Appeal from order of Court of Common Pleas, Trial Division, of Philadelphia, Aug. T., 1964, Nos. 1105 to 1112, inclusive, in case of Commonwealth of Pennsylvania v. Edward Bennett.
David Kanner, with him Donald F. Copeland, and Kanner, Stein, Feinberg & Barol, for appellant.
James T. Owens, Assistant District Attorney, with him Milton M. Stein, Assistant District Attorney, James D. Crawford, Deputy District Attorney, Richard A. Sprague, First Assistant District Attorney, and Arlen Specter, District Attorney, for Commonwealth, appellee.
Bell, C. J., Jones, Eagen, O'Brien, Roberts and Pomeroy, JJ. Opinion by Mr. Justice Roberts. Mr. Justice Barbieri took no part in the consideration or decision of this case.
Appellant Edward Bennett stands convicted of second degree murder, robbery and conspiracy. In this appeal he advances two claims. First, he asserts that the Commonwealth violated a specific federal court mandate by failing to afford him a public Jackson v. Denno hearing*fn1 within the prescribed period of time. Second, he contends that an unconstitutionally obtained confession was erroneously admitted at his trial. Upon reviewing the record, we conclude that neither claim has merit.
The history and present procedural posture of this case are somewhat involved. Appellant was tried by jury in September of 1965 after a timely motion to suppress his confession had been denied. He was found guilty of the above mentioned crimes and sentenced to consecutive prison terms of from 10 to 20 and 1 to 2 years. On direct appeal, this Court affirmed the judgment of sentence by per curiam order with two Justices dissenting.*fn2 See Commonwealth v. Bennett, 424 Pa. 650, 227 A.2d 823, cert. denied 389 U.S. 863, 88 S. Ct. 122 (1967).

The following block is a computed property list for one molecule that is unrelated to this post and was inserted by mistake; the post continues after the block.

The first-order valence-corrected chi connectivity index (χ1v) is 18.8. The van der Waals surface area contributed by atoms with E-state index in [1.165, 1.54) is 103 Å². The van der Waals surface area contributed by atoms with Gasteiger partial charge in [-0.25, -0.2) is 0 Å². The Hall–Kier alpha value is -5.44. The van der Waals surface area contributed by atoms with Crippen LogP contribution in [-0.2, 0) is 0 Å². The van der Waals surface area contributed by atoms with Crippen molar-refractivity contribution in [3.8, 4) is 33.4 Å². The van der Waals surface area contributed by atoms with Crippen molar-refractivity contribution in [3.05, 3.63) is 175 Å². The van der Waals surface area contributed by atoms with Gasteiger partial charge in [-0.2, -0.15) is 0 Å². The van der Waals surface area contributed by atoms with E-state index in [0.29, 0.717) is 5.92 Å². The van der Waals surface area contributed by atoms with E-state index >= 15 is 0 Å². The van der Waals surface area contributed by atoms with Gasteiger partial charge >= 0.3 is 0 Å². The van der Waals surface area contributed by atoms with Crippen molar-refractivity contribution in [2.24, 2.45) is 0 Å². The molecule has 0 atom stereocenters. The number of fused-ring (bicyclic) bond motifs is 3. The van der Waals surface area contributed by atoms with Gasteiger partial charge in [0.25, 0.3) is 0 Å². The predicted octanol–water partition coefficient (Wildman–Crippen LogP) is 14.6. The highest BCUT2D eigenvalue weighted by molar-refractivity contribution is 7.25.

Appellant next sought a writ of habeas corpus in the United States District Court for the Eastern District of Pennsylvania. The petition was denied and appellant then appealed to the Court of Appeals for the Third Circuit. Sitting en banc, that court held that the exclusion of spectators from the Jackson v. Denno hearing conducted pursuant to appellant's motion to suppress his confession violated his Sixth Amendment right to a "public trial". Accordingly, the Third Circuit vacated the judgment of the District Court with a direction to order the issuance of a writ of habeas corpus unless the Commonwealth granted appellant a new and public Jackson v. Denno hearing within a period of time to be set by the District Court. See United States ex rel. Bennett v. Rundle, 419 F. 2d 599 (1969).*fn3
The District Court thereafter ordered the Commonwealth to conduct the required hearing within 180 days. This was not done, and appellant filed a petition for release in the District Court. The Commonwealth for its part filed its own petition alleging that its dilatoriness had been due to clerical inadvertance and requested a further 30 days in which to comply with the federal mandate. This request was granted.
A public Jackson v. Denno hearing was scheduled in the Philadelphia Court of Common Pleas within the 30-day extension period. At that time appellant requested a continuance and the matter was rescheduled for November 12, 1970. On that date appellant moved for disqualification of the hearing judge. The motion was denied, and the requisite suppression hearing was finally held on November 25, 1970. Appellant's motion to suppress was denied on December 17, 1970, and this appeal followed.
Initially, we may dispose of appellant's complaint that the Commonwealth failed to abide by the federal district court's mandate to afford him a new and public Jackson v. Denno hearing within 180 days. Whether or not the Commonwealth violated the federal mandate is not a matter for this Court's consideration. Rather, principles of comity demand that such a claim may ...